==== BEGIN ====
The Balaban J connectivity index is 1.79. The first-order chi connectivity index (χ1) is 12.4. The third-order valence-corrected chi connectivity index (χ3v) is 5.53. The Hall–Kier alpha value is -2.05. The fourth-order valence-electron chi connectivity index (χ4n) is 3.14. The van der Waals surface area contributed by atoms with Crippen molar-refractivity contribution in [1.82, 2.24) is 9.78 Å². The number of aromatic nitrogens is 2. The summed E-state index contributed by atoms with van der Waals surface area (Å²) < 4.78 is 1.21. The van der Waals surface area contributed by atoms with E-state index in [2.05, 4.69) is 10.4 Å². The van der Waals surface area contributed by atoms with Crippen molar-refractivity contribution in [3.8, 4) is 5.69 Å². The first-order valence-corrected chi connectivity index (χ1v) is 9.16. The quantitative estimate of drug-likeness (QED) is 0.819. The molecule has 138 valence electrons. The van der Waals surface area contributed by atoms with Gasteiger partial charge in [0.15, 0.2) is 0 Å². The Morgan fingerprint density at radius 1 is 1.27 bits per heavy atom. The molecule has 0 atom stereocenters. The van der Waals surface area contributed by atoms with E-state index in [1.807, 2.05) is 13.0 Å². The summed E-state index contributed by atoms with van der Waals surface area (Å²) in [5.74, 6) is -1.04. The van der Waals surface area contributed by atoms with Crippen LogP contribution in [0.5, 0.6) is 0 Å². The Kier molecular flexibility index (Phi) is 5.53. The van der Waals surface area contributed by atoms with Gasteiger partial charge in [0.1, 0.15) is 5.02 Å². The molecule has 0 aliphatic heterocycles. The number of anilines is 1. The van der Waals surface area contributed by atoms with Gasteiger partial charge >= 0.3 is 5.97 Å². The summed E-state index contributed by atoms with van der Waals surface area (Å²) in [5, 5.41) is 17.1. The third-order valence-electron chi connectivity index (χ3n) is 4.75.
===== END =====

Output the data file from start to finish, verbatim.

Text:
The Balaban J connectivity index is 1.79. The first-order chi connectivity index (χ1) is 12.4. The third-order valence-corrected chi connectivity index (χ3v) is 5.53. The Hall–Kier alpha value is -2.05. The fourth-order valence-electron chi connectivity index (χ4n) is 3.14. The van der Waals surface area contributed by atoms with Crippen molar-refractivity contribution in [1.82, 2.24) is 9.78 Å². The number of aromatic nitrogens is 2. The summed E-state index contributed by atoms with van der Waals surface area (Å²) < 4.78 is 1.21. The van der Waals surface area contributed by atoms with E-state index in [2.05, 4.69) is 10.4 Å². The van der Waals surface area contributed by atoms with Crippen molar-refractivity contribution in [3.8, 4) is 5.69 Å². The first-order valence-corrected chi connectivity index (χ1v) is 9.16. The quantitative estimate of drug-likeness (QED) is 0.819. The molecule has 138 valence electrons. The van der Waals surface area contributed by atoms with Gasteiger partial charge in [0.15, 0.2) is 0 Å². The Morgan fingerprint density at radius 1 is 1.27 bits per heavy atom. The molecule has 0 atom stereocenters. The van der Waals surface area contributed by atoms with E-state index in [1.807, 2.05) is 13.0 Å². The summed E-state index contributed by atoms with van der Waals surface area (Å²) in [5.74, 6) is -1.04. The van der Waals surface area contributed by atoms with Crippen LogP contribution in [0.5, 0.6) is 0 Å². The Kier molecular flexibility index (Phi) is 5.53. The van der Waals surface area contributed by atoms with Gasteiger partial charge in [0.1, 0.15) is 5.02 Å². The molecule has 0 aliphatic heterocycles. The number of anilines is 1. The van der Waals surface area contributed by atoms with Gasteiger partial charge >= 0.3 is 5.97 Å². The summed E-state index contributed by atoms with van der Waals surface area (Å²) in [5, 5.41) is 17.1. The third-order valence-electron chi connectivity index (χ3n) is 4.75.